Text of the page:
Banqueting House

Banqueting House is part of the Historic Royal Palaces Group and the sole survivor of the Palace of Whitehall which burnt down in 1698. Architect Inigo Jones created the building for James I in 1622 and it played host to sensational masques and balls under the roof of the amazing ceiling painted by Rubens.

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I wasn’t sure quite what to expect, despite having checked out the website beforehand. After sorting tickets (pretty cheap at £5.50 if you book in advance) and being presented with an audio guide I was directed into the next room for an informative video about the history of the building.

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This area was also notable for the display on different types of masques that would have been performed at the Banqueting House and the techniques used to make them as impressive as possible. Masques had first been performed in the 16th century with the king in disguise often taking part and by the early 18th century they were a display of music, dance, costumes and engineered scenery such as that below.

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From here I headed upstairs and got the first glimpse of the impressive ceiling.

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From here it’s a case of sitting down on the plentiful seats provided and listening as the audio guide leads you through the history of the building and the significance of the paintings. Completed in 1634 by Rubens in Antwerp they weren’t brought to London and installed until 1636.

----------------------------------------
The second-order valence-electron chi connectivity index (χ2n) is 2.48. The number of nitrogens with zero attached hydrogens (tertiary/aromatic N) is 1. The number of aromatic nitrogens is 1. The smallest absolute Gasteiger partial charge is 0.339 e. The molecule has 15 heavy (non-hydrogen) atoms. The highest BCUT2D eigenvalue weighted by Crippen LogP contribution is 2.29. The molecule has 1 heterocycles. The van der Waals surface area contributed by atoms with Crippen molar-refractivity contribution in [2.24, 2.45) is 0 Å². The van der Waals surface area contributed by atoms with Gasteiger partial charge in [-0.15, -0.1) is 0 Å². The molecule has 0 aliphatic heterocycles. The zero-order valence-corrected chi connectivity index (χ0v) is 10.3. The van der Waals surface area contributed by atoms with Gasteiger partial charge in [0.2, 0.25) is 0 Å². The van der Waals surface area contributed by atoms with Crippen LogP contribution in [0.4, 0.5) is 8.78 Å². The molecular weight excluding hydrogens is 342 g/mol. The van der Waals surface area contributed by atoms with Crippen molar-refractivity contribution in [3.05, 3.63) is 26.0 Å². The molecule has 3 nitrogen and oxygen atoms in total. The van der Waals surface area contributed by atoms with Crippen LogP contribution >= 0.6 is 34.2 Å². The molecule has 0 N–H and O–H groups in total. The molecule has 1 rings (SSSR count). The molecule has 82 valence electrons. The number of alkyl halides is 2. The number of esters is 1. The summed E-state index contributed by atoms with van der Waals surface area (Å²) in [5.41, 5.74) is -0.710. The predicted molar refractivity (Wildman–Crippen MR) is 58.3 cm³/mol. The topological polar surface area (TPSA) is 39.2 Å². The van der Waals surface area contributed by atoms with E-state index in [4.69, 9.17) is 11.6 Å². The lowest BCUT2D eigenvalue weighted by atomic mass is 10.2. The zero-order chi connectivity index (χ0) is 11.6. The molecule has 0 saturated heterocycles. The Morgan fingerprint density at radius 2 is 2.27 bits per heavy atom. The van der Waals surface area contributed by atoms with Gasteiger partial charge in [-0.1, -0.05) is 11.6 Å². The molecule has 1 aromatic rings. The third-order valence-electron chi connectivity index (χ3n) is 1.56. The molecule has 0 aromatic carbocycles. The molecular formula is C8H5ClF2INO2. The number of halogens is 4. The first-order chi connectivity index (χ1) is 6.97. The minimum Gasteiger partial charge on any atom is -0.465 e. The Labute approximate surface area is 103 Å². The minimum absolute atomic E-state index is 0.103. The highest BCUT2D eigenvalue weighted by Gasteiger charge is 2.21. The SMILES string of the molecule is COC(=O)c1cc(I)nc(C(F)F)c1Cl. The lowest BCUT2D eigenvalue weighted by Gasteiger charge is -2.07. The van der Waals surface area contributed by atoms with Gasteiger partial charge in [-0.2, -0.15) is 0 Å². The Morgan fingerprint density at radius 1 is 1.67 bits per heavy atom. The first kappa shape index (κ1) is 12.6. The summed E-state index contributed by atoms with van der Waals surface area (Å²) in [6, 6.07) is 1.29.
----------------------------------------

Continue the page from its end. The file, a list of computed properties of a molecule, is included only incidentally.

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It was at this point that masques stopped being performed here, to protect the ceiling from smoke and other damage. Instead it was used for receptions and receiving important guests such as ambassadors. The main purpose of the painting was to promote the idea of kings as gods. The central panel shows James I and his peaceful reign, with figures of Peace and Plenty fighting down Mars, the god of War,

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while other panels show James I being carried on the wings of an eagle to the seat of God,

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and the joining of England and Scotland which of course took place under his reign.

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The Banqueting House is also notable because it was here on 30 January 1649 that Charles I was executed. The son of James I he dissolved Parliament many times before deciding he would rule without it altogether. This led to the English Civil War (1642-49) [at one point Charles I raised his standard and gathered troops at Nottingham Castle] which ended with Charles I being put on trial for treason and sentenced to death.

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Interestingly a ceremony still takes place on 30 January at the Banqueting House to commemorate the execution.

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The ceiling really is amazing – the only Rubens artwork still in its original place – and the audio guide was well done and very interesting. You can find more of my photos here.

 

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